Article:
Salem, OR – Senate Republicans are calling for a two year suspension of all state agency rulemaking in order to spur job creation across the state. Small businesses routinely point to the bureaucratic morass of state government rules and regulations as a key barrier to job creation. A moratorium on rule making could be accomplished immediately by a Governor’s executive order or through a bill passed by the legislature in the opening days of the 2011 session.
“As we walked Main Street over the last few months, excess paperwork and over-regulation were among the top barriers to growth and job creation,” said Senate Republican Leader Ted Ferrioli (R-John Day). “By clicking the pause button on new rule making, we can empower businesses to succeed and grow while enabling government to focus simply on delivering core services.”
In December, Washington Governor Chris Gregoire (D) issued an executive order suspending the development of all new agency rules for the next year. Arizona Governor Jan Brewer (R) enacted a similar order in 2009.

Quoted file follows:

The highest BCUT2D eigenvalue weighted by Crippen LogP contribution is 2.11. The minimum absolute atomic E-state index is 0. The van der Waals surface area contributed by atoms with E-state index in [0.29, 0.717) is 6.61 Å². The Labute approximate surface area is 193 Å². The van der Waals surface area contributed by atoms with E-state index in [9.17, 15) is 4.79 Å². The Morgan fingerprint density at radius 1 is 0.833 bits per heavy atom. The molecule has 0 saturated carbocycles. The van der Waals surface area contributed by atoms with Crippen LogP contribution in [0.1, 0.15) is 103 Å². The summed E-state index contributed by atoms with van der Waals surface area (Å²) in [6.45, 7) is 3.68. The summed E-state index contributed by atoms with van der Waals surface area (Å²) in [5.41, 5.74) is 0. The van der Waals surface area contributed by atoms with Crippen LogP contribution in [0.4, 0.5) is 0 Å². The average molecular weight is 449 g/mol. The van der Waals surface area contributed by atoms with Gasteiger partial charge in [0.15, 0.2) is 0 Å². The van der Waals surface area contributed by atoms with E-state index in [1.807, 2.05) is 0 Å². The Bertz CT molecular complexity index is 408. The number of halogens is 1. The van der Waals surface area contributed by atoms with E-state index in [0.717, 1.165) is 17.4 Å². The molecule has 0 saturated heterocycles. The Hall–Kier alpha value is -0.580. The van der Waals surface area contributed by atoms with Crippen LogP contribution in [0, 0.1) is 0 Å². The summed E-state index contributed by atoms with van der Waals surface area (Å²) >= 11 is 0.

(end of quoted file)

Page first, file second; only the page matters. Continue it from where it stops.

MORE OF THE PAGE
For many Oregon businesses, monitoring and responding to agency regulatory demands and changes requires significant time and expense. For example, the Oregon Occupational Safety and Health Division is announcing potential rules for a 40% increase in penalties. The Department of Environmental Quality is now working on new water quality standards that are so strict they will make businesses unable to get a permit to simply put clean water back into the same water source from which they took it. In September, the Department of Business and Consumer Services enacted a sudden 39% workers’ compensation premium assessment by rule with little notice to the public.
“In this tough economic environment, every additional permit, report and rule limits a business’ flexibility and competitiveness,” said Ferrioli. “A moratorium gives businesses the chance to gain momentum and start creating jobs for Oregon families again.”
This is one of several regulatory reform measures Senate Republicans plan to push for this session. Republicans will be championing a mandatory rolling sunset on all programs and will work to make sure that when a program or spending is cut, the associated administrative rules are cut too. Republicans also want to increase legislative oversight of agency rule making. Republicans’ top priorities for this session include reducing government spending and helping Oregonians get back to work.
The most recent unemployment rates have revealed that one in every five Oregonians is functionally unemployed.